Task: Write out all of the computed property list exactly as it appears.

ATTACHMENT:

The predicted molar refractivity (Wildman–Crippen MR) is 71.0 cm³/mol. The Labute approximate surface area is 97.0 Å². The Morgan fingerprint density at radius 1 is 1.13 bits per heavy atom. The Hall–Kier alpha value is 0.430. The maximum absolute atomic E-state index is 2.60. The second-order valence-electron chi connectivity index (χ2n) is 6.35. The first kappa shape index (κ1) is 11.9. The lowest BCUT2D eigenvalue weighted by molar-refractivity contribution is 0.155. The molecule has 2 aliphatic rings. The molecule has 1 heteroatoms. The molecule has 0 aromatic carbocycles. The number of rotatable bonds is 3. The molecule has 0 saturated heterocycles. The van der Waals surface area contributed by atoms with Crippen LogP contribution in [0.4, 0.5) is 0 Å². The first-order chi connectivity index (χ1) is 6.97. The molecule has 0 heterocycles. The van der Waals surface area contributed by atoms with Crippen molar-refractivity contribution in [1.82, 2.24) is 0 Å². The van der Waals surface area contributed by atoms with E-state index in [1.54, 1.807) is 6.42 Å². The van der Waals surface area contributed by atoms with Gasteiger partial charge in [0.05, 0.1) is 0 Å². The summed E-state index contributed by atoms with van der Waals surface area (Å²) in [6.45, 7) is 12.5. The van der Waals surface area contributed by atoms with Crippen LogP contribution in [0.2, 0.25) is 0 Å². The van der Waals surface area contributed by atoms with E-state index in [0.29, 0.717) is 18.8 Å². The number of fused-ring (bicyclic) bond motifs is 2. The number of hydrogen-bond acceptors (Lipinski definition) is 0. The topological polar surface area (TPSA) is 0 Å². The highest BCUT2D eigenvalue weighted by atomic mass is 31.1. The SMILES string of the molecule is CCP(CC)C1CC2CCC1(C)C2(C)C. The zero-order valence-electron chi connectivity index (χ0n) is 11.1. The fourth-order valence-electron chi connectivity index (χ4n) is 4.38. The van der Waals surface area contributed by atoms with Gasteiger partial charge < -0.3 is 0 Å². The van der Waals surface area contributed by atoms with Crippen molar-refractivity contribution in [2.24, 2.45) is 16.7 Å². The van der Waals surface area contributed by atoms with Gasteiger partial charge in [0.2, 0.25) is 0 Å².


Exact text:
The predicted molar refractivity (Wildman–Crippen MR) is 71.0 cm³/mol. The Labute approximate surface area is 97.0 Å². The Morgan fingerprint density at radius 1 is 1.13 bits per heavy atom. The Hall–Kier alpha value is 0.430. The maximum absolute atomic E-state index is 2.60. The second-order valence-electron chi connectivity index (χ2n) is 6.35. The first kappa shape index (κ1) is 11.9. The lowest BCUT2D eigenvalue weighted by molar-refractivity contribution is 0.155. The molecule has 2 aliphatic rings. The molecule has 1 heteroatoms. The molecule has 0 aromatic carbocycles. The number of rotatable bonds is 3. The molecule has 0 saturated heterocycles. The van der Waals surface area contributed by atoms with Crippen LogP contribution in [0.4, 0.5) is 0 Å². The first-order chi connectivity index (χ1) is 6.97. The molecule has 0 heterocycles. The van der Waals surface area contributed by atoms with Crippen molar-refractivity contribution in [1.82, 2.24) is 0 Å². The van der Waals surface area contributed by atoms with E-state index in [1.54, 1.807) is 6.42 Å². The van der Waals surface area contributed by atoms with Gasteiger partial charge in [0.05, 0.1) is 0 Å². The summed E-state index contributed by atoms with van der Waals surface area (Å²) in [6.45, 7) is 12.5. The van der Waals surface area contributed by atoms with Crippen LogP contribution in [0.2, 0.25) is 0 Å². The van der Waals surface area contributed by atoms with E-state index in [0.29, 0.717) is 18.8 Å². The number of fused-ring (bicyclic) bond motifs is 2. The number of hydrogen-bond acceptors (Lipinski definition) is 0. The topological polar surface area (TPSA) is 0 Å². The highest BCUT2D eigenvalue weighted by atomic mass is 31.1. The SMILES string of the molecule is CCP(CC)C1CC2CCC1(C)C2(C)C. The zero-order valence-electron chi connectivity index (χ0n) is 11.1. The fourth-order valence-electron chi connectivity index (χ4n) is 4.38. The van der Waals surface area contributed by atoms with Gasteiger partial charge < -0.3 is 0 Å². The van der Waals surface area contributed by atoms with Crippen molar-refractivity contribution in [2.24, 2.45) is 16.7 Å². The van der Waals surface area contributed by atoms with Gasteiger partial charge in [0.2, 0.25) is 0 Å².